FuerzaBots Making Trash into Treasure

The FuerzaBots are at it again! LWGMS's Robotics Team – the school's fourth – has been working hard building and programming their robots, creating their trash-themed LEGO® models, and working to complete missions on their specialized TRASH TREK playing fields. They have also been busy finding solutions to real-world problems by delving into trash-use problems right here at L-Dub.

As many of you may know, FIRST LEGO League introduces students to real-world engineering challenges by building LEGO-based robots to complete tasks on a thematic playing surface. Our FuerzaBots, guided by their imaginations and adult coaches Ms. Christine, Ms. Cristina, Rob Sim P'16 and Tim Ross P'18, discover exciting career possibilities and, through the process, learn to make positive contributions to society.

The FuerzaBots get to:

  • Design, build, test and program robots using LEGO MINDSTORMS® technology
  • Apply real-world math and science concepts
  • Research challenges facing today’s scientists
  • Learn critical thinking, team-building and presentation skills
  • Participate in tournaments and celebrations

The FuerzaBots, comprised of sixth grade students Alicia, Ryan, Helen, Elliot, Vivian, Luci, and Edie, seventh grade students Sophie, Emiko, and Audrey, and eighth grade students Maya, Julia, and Isabel, have been tackling this year's Challenge as a unit. Each Challenge has three parts: the Robot Game, the Project, and the FLL Core Values. Teams of up to ten kids (on the competition floor), with one adult coach, participate in the Challenge by programming an autonomous robot to score points on a themed playing field (Robot Game) and developing a solution to a problem they have identified (Project), all guided by FLL's Core Values – that friendly competition and mutual gain are not separate goals, and that helping one another is the foundation of teamwork. 

The FuerzaBots Robotics Team heads to the North Seattle WA FIRST LEGO League Qualifying Competition this Sunday, December 6.

This year, the 2015 FIRST® LEGO® League TRASH TREKSM Challenge, 290,000 children ages 9 to 16 from over 80 countries will explore the fascinating world of trash. From collection, to sorting, to smart production and reuse, there is certainly more to trash than meets the eye. The FuerzaBots have been working diligently on the Robot Challenge for which, over three months, they designed, built, and programed four robots, one of which will tackle as many obstacles of natural disaster aftermath as possible in 2.5 minutes. The FuerzaBots dove into programing the "brick" – the brains – of the robot, and they quickly learned how the sensors work, and in what situations they would be used. They also mastered how the motors work to make the robot go forward, backward, and to turn, as well as how to make the robots pick items up and move levers. As of today the FuerzaBot's robots can complete eight of the ten course obstacles. The girls are putting the finishing touches on their TRASH TREK project this week.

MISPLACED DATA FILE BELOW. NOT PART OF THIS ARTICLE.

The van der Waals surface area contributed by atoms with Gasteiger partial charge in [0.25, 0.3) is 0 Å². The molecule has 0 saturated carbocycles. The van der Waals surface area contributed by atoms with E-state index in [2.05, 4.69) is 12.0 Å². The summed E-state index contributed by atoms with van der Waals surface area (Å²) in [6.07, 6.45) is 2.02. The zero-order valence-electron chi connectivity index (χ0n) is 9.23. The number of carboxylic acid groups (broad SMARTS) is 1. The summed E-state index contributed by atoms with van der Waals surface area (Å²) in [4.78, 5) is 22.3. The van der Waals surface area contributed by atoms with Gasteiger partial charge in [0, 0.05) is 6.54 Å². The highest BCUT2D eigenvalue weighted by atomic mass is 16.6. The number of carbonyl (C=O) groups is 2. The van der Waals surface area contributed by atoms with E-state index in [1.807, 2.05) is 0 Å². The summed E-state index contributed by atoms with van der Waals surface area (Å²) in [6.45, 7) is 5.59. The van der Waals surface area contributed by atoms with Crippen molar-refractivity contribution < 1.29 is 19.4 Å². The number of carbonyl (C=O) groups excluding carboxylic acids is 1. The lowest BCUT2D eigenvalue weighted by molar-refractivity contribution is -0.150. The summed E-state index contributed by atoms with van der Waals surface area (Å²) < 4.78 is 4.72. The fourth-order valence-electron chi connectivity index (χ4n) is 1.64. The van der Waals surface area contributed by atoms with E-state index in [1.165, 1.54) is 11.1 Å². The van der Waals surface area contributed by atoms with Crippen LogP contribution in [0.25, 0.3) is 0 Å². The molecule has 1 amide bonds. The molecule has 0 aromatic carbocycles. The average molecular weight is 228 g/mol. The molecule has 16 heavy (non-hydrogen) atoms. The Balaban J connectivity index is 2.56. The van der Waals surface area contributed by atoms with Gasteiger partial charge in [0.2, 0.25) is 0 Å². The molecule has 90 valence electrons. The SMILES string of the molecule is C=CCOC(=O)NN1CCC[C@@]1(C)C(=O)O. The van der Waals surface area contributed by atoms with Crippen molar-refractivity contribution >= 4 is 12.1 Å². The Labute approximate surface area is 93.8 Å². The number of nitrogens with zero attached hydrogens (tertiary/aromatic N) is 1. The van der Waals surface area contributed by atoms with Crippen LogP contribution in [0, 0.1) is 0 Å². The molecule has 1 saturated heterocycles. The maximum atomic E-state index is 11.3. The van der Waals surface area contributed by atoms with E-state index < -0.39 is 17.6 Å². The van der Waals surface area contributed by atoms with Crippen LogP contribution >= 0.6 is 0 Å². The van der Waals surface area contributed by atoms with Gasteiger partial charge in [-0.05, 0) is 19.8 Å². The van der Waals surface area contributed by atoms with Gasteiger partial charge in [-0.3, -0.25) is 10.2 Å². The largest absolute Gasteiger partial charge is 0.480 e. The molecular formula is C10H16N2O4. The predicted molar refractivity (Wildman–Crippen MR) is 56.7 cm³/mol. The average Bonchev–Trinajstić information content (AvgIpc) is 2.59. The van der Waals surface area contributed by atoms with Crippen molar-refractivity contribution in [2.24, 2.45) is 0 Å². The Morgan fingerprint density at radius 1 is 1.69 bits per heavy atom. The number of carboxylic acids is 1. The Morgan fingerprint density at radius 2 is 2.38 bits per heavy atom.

They've also been asked to work to solve a real-life problem pertaining to trash in the "project" section of the Qualifying Competition. As LWGMS students do, the FuerzaBots sought to solve a problem right here in our school community.

58,140 plastic bags on top of each other it would be as tall as Seattle’s Great Wheel!

58,140 plastic bags on top of each other it would be as tall as Seattle’s Great Wheel!

From the FuerzaBots:

"Through surveys and observation, we found that 68% of L-Dub students use plastic baggies in their lunches. That’s over half the school! We also found that of the plastic baggie users, 34% use them five or more times a week! 

On average then, our community uses 323 plastic baggies per week. That’s a lot of plastic baggies going into a landfill each week! This would total to 58,140 plastic baggies in a school year. If you were to stack 58,140 plastic bags on top of each other it would be as tall as Seattle’s Great Wheel. That’s terrible!

We all know this is a problem we needs solving, so the FuerzaBots have produced a video tutorial for making a DIY Reusable Snack Bag. Hopefully, everyone will try to make and use these bags. We suggest if you can't, though, that you buy reusable baggies, or switch to wax paper."